Golf and the Power of the World

Roybob’s Book on Golf: The Hucks, A Golfer’s Divine Comedy, and a Religious Philosophy of Golf

The Golf Gods: Towards a Religious Philosophy of Golf

Golf and the Power of the World

Black Elk (c. 1863-1950) was a Holy Man, a wichasha wakon, of the Oglala Sioux tribe of Native Americans. Black Elk, at the age of twelve, lived through the Battle of Little Big Horn or Custer’s Last Stand in 1876, and he lived through the Massacre at Wounded Knee in 1890. To indicate that Black Elk’s time was difficult for Native Americans is a vast understatement.

Black Elk’s life story was recorded by John G. Neihardt in 1932 in a book entitled Black Elk Speaks: Being the Life Story of a Holy Man of the Oglala Sioux, the Premier Edition. Black Elk recounts how he came to live between Wounded Knee Creek and Grass Creek. He says,

Others came too, and we made these little gray houses of logs that you see, and they are square. It is a bad way to live, for there can be no power in a square.

You have noticed that everything an Indian does is in a circle, and that is because the Power of the World always works in circles, and everything tries to be round. In the old days when we were a strong and happy people, all our power came to us from the sacred hoop of the nation, and so long as the hoop was unbroken, the people flourished. The flowering tree was the living center of the hoop, and the circle of the four quarters nourished it. The east gave peace and light, the south gave warmth, the west gave rain, and the north with its cold and mighty wind gave strength and endurance. This knowledge came to us from the outer world with our religion. Everything the Power of the World does is done in a circle. The sky is round, and I have heard that the earth is round like a ball, and so are all the stars. The wind, in its greatest power, whirls. Birds make their nests in circles, for theirs is the same religion as ours. The sun comes forth and goes down again in a circle. The moon does the same, and both are round. Even the seasons form a great circle in their changing and always come back again to where they were. The life of a man is a circle from childhood to childhood, and so it is in everything where power moves. Our tepees were round like the nests of birds, and these were always set in a circle, the nation’s hoop, a nest of many nests, where the Great Spirit meant for us to hatch our children.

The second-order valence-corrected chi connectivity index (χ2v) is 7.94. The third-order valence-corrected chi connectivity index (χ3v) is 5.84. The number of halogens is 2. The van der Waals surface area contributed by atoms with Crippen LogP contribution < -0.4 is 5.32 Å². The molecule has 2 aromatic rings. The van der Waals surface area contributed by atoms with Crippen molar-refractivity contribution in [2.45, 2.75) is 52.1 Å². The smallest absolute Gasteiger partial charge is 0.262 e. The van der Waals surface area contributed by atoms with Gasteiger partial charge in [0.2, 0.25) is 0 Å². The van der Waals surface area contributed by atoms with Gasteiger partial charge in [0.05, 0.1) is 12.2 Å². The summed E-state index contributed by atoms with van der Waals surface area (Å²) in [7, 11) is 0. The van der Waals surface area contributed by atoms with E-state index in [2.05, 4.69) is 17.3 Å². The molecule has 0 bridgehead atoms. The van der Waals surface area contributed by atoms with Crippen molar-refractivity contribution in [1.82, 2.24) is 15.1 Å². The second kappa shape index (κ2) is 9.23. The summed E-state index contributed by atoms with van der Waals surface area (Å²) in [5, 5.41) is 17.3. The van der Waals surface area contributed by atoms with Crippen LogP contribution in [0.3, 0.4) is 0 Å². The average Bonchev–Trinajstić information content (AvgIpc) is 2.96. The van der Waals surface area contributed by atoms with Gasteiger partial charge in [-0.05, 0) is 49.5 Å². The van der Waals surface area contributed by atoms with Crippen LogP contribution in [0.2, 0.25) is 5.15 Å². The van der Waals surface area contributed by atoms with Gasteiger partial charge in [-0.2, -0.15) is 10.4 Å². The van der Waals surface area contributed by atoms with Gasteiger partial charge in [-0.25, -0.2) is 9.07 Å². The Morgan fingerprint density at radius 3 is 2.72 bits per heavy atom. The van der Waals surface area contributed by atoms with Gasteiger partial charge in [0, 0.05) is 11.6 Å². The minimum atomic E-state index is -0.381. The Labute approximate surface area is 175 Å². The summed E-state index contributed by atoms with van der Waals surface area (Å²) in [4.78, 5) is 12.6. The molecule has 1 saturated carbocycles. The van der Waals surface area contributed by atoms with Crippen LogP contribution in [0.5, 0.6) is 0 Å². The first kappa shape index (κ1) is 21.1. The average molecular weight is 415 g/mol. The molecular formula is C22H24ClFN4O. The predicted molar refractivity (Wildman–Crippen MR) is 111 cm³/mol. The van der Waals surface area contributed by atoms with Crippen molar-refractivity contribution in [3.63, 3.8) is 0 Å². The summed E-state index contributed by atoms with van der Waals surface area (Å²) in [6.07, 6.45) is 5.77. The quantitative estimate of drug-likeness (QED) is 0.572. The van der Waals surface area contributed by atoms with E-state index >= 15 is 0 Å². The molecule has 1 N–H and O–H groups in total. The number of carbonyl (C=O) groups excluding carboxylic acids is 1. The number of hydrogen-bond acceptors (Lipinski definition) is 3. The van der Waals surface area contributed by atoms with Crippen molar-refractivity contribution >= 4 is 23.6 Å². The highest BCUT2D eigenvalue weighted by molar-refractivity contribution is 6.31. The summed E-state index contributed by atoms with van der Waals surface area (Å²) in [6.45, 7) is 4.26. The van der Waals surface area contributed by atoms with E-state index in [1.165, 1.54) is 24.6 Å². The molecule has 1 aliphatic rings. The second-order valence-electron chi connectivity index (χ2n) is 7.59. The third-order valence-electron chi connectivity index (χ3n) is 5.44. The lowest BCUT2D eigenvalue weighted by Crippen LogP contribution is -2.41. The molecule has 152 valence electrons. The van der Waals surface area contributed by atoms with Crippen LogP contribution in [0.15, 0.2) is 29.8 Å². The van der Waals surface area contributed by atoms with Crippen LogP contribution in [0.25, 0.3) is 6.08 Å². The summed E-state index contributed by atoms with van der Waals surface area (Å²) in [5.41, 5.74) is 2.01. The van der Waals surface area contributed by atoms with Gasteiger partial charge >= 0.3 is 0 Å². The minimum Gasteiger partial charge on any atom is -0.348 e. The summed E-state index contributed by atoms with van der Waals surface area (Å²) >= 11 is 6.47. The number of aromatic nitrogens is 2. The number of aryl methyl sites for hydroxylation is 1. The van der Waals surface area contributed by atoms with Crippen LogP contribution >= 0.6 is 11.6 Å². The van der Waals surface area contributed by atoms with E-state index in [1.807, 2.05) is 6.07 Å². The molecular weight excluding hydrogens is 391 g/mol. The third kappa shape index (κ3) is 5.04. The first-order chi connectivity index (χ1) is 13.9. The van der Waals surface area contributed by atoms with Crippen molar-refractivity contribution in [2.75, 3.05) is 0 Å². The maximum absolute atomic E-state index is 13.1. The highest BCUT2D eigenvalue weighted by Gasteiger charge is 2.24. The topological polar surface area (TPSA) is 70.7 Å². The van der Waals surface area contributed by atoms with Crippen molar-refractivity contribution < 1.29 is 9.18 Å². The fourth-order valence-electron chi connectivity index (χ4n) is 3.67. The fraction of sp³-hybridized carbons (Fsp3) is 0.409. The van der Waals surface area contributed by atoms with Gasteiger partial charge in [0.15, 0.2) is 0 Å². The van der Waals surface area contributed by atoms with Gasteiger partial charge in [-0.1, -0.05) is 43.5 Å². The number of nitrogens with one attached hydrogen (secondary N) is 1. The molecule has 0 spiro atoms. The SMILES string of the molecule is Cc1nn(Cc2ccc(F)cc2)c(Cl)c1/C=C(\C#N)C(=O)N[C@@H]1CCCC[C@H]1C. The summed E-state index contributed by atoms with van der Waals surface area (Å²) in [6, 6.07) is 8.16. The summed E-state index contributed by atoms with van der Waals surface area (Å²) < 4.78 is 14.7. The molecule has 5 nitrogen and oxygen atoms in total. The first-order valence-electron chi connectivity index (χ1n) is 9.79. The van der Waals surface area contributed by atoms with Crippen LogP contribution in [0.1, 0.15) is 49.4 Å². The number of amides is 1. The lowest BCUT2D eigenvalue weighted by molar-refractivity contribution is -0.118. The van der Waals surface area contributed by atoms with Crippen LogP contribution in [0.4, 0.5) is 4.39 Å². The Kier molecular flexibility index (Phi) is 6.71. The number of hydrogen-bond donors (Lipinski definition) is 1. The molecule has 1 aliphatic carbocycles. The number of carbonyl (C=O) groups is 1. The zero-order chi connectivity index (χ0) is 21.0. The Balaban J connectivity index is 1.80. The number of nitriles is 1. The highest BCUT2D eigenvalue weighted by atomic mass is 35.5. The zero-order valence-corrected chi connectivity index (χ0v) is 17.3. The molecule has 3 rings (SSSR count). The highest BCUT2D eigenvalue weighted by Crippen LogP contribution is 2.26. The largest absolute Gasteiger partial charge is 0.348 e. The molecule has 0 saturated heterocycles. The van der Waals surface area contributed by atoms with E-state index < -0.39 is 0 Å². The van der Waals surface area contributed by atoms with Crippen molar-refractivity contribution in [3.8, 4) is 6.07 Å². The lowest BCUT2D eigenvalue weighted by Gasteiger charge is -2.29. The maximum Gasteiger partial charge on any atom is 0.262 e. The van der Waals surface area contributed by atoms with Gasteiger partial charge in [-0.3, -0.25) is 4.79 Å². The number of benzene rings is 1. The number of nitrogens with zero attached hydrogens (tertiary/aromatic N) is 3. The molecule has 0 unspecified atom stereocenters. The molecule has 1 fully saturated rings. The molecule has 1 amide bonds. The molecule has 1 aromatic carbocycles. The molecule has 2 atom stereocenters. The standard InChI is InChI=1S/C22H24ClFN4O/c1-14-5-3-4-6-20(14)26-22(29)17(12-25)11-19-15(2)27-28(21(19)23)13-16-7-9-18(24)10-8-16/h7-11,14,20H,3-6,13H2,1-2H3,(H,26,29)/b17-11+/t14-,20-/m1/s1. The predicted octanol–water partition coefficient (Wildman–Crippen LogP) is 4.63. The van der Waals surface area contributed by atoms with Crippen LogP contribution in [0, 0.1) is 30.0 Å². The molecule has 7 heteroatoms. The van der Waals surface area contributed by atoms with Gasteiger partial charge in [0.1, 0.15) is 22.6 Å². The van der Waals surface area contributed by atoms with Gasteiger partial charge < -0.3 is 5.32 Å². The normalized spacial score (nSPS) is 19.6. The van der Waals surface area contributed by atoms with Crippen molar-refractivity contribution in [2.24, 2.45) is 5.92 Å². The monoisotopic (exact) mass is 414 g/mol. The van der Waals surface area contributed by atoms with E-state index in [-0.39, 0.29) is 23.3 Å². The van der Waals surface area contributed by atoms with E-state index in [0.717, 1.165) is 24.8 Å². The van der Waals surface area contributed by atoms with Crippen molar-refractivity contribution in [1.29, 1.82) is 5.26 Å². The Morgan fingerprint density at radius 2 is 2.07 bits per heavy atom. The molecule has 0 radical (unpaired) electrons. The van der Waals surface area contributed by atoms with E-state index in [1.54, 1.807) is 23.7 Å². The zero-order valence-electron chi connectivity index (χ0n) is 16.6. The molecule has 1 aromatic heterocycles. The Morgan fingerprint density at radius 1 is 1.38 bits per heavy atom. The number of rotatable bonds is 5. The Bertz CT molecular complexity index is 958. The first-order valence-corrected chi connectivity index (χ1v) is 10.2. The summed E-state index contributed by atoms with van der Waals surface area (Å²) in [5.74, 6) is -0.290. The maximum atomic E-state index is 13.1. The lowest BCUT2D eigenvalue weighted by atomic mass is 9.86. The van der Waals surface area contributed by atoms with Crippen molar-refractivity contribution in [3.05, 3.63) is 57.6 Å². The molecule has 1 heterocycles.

But the Wasichus [the so-called “White men”] have put us in these square boxes. Our power is gone and we are dying, for the power is not in us any more. You can look at our boys and see how it is with us. When we were living by the power of the circle in the way we should, boys were men at twelve or thirteen years of age. But now it takes them very much longer to mature.

The power of Golf lies in its connection to the sacred powers of the world, those forces of nature that provide for golfers the delight of play, and the sacred powers of the world, as Black Elk notes, move in circles. Golfers play a “round” of Golf; no one would want to play a “square” of Golf. The holes are circular, the greens are circular, the traps are circular, and the courses journey out and back around to the clubhouse. The balls are round, and the swing moves in circular fashion. Everything in golf is focused on a relatively tiny round hole dug into Mother Earth. Golfer’s play eighteen holes of golf, not eighteen tees, fairways or greens.

Golf is a modern religion that involves the recognition and reclamation of nature’s sacred powers. Golfers acknowledge those powers that lie beyond their control, that are responsible for their being, and that summon them unto experiences of perfection. Golf reflects the human desire to be attuned to the forces of nature, the energies of Reality-itself.

Roybob’s Book on Golf: The Hucks, A Golfer’s Divine Comedy, and a Religious Philosophy of Golf

{ 2 comments… read them below or add one }

Wrongway Joe March 25, 2011 at 8:39 am

Hey Roy, I never noticed it before … but beer cans are circles too!

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Reverend Roybob March 25, 2011 at 8:56 am

Yet another modern religion Joe! No one orders “a square” of drinks for everyone.

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